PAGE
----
Nan, my mom and the supplier of pie, is making a coconut oil-butter crust pie this very minute. I'll report back later.

And sorry for the cryptic post about coconut oil. I'm reading The Good Fat Cookbook (thanks to Bux) and it espouses the use of all naturally-occuring fats as being more healthful (reinforcing my own ideas).

Jim

A nice easy place to start reading about natural coconut fats (vs hydrogenated, which the studies used) is on Kasma's website. I've decided I'm an all butter crust person myself. Whatever you do, don't try palm oil (also solid at room temp), I tried it when searching for a Crisco substitute. It made the most vile crust I've ever had the misfortune to make.

regards,
trillium

#43 col klink

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Posted 17 April 2003 - 02:53 PM

Last night's pies:

Posted Image

Starting from the lower left corner and going clockwise: blueberry, lemon cheesecake, rhubarb, curry chicken savory, and lemon.

I made the savory pie. There was also carmelized onions, mushrooms and peas. Sauteeing was done with duck fat and the gravy was duck fat and smoked turkey stock.

I also used duck fat in the crust but it was very difficult to manage since it's not exactly a solid at room temperature. I ended up adding more flour to compensate. I'm still finding it difficult figuring out exactly how much water to add. Last night I added just enough so that it formed a ball and set it in the fridge for two or three hours but it was still very difficult roll out and not break. I ended up breaking the dough apart and spraying it with a mister until I could roll out with any decency. It turned out to be a pretty decent crust but I can't wait until I no longer need to compensate at the end and it's second nature.

#44 Jim Dixon

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Posted 17 April 2003 - 03:05 PM

That's quite the pie-fest there klink...

But thanks for reminding me (by bumping this up) that I was supposed to report on the coconut oil crust. I liked it, Nan didn't. She said it was a little harder to handle than her usual crisco and butter crust, and she didn't like the slightly coconutty flavor.

I thought the flavor was okay, but the texture wasn't what I was used to...a little harder, maybe.

I don't think ingesting the occasional hydrogenated fat is doing much damage, but I'm still going to try to convince Mom to keep experimenting with the coconut oil...maybe blending with butter. Of course I could probably just make them myself, but she's right down the street....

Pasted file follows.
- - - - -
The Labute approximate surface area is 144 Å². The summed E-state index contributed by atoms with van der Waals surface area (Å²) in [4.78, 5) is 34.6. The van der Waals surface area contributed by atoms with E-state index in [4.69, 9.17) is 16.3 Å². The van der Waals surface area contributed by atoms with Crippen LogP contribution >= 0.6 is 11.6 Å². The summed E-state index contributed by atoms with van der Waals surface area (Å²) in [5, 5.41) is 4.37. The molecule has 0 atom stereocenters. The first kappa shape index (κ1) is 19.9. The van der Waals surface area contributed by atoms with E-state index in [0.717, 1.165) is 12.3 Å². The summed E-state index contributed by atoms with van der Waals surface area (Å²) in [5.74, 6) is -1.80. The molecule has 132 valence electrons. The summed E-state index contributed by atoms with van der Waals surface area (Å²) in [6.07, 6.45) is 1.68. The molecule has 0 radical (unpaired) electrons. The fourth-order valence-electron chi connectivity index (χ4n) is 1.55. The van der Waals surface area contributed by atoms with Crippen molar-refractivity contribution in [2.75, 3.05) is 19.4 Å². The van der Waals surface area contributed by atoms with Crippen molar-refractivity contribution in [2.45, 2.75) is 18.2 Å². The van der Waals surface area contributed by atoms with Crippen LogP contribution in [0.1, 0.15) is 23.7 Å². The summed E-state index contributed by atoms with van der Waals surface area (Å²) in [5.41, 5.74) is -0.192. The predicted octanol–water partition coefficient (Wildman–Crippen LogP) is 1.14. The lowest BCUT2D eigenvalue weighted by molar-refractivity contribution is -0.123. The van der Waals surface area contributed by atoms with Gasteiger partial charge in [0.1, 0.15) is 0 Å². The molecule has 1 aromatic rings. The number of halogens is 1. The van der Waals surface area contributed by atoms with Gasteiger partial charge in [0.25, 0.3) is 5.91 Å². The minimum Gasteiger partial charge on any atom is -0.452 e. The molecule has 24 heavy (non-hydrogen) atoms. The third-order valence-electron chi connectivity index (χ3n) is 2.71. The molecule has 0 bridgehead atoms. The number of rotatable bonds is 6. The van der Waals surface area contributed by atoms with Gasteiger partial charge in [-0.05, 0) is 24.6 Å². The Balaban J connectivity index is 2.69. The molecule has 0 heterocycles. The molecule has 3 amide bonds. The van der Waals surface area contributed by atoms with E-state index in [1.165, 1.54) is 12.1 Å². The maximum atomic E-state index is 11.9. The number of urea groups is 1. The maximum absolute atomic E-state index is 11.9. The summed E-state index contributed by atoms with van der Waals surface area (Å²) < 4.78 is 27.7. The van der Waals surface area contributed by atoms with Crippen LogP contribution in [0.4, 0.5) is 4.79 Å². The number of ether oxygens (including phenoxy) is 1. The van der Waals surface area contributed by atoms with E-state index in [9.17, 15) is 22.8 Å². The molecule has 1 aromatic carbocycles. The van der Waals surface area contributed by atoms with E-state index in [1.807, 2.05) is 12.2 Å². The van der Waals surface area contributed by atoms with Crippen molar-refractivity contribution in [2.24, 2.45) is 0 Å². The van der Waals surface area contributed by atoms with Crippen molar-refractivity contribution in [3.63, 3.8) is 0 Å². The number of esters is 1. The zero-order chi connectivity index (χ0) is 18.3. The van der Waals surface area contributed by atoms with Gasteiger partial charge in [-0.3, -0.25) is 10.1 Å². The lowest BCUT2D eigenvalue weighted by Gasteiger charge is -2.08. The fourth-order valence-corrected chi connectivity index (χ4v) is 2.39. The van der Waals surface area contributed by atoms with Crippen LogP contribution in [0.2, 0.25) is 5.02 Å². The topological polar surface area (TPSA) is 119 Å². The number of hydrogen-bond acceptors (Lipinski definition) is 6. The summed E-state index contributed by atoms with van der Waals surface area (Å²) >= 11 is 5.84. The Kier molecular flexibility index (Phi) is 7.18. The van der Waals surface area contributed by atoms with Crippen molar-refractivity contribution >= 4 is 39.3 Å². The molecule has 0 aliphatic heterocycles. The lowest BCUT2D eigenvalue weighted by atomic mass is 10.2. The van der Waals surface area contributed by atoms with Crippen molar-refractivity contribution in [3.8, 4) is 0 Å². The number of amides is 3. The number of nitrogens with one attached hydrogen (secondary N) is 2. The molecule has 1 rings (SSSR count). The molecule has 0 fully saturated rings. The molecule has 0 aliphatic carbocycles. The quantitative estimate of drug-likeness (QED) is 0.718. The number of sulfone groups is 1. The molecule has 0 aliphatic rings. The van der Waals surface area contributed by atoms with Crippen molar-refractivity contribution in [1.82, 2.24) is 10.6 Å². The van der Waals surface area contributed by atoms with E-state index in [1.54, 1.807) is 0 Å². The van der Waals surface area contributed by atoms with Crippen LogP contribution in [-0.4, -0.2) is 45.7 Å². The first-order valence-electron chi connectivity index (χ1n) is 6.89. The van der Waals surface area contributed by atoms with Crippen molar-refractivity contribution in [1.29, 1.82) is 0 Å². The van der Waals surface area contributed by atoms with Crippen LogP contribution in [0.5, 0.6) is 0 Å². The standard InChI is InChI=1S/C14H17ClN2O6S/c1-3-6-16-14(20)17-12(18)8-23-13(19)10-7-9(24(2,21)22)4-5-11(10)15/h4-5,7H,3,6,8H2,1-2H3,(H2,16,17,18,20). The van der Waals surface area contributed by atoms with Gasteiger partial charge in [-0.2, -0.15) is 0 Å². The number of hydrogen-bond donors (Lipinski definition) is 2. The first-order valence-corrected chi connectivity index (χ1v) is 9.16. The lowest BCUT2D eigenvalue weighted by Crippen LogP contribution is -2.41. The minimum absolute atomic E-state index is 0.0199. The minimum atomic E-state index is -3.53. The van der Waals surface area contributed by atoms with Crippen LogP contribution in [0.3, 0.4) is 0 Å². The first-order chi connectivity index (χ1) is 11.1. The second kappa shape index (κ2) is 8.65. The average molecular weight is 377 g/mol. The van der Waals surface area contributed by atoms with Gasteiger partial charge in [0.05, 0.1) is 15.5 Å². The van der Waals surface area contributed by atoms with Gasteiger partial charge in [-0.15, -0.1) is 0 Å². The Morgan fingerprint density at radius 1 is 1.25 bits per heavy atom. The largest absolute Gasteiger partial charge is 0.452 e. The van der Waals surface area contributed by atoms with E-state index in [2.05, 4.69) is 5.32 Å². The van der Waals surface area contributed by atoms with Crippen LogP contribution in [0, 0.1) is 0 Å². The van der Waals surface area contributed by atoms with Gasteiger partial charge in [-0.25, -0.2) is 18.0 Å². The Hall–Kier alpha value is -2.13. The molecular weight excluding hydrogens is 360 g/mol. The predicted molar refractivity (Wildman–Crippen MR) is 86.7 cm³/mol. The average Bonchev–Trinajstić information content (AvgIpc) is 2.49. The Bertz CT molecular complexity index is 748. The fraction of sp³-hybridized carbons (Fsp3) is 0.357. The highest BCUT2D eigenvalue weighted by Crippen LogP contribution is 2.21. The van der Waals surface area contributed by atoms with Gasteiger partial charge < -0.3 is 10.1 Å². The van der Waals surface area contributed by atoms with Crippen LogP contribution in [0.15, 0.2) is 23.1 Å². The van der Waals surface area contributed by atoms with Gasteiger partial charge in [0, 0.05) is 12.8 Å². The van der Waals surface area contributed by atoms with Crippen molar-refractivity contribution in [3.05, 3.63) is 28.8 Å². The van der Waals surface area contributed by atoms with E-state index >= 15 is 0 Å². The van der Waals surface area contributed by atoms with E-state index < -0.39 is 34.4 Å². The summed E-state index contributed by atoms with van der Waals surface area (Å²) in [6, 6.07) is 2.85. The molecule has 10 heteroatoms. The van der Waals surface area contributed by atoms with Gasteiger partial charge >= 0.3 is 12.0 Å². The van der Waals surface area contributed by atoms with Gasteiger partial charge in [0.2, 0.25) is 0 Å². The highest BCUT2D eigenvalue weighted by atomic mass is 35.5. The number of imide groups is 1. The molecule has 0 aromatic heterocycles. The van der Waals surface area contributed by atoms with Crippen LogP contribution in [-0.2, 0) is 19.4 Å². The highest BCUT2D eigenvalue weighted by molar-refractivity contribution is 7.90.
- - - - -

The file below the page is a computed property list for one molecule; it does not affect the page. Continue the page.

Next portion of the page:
Jim
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#45 elyse

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Posted 20 April 2003 - 04:26 PM

Glad to hear you guys are still working on pie.

Klink, what are you rolling your crusts on?

Jim, was the coconut oil frozen? Maybe that would help. And you could chill the rolling space too. You too klink.

Keep me posted?

#46 col klink

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Posted 20 April 2003 - 05:33 PM

I've been rolling on my butcher bloc. However, I might have some marble that's big enough but I doubt it.

#47 elyse

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Posted 20 April 2003 - 06:49 PM

Wax paper or plastic? They've always been a big help to me. Actually I use wax because it's slightly more environmental. I should look for some sturdy plastic to reuse and clean.

You could also try putting a baking sheet in the freezer and rolling on that if the marble's too small.

Edited by elyse, 20 April 2003 - 06:50 PM.


#48 col klink

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Posted 17 June 2003 - 05:36 PM

My last pie attempt was basically a disaster. I had spending so much time worrying about the crust that this time I completely neglected the filling. NSM told me that you don't have to thaw frozen fruit because they'll be basically cooked if you just heat them up in the pie, which is perfectly true. So I thought I'd give it a try. Unfortunately for me (and the pie, an those who tried the pie), though the frozen blackberries I used were perfectly fine in the finished pie, since they hadn't had a chance to thaw and release their juices, the tapioca I was using didn't have a chance to soak up all of the excess liquids that would've been released had I let the fruit thaw. The pie ended up with the tapioca cooked before it had a chance to soak up all of the liquid and the pie was very runny. :wacko:

Thankfully the pie crust came out fine!

#49 Wendy DeBord

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Posted 17 June 2003 - 07:45 PM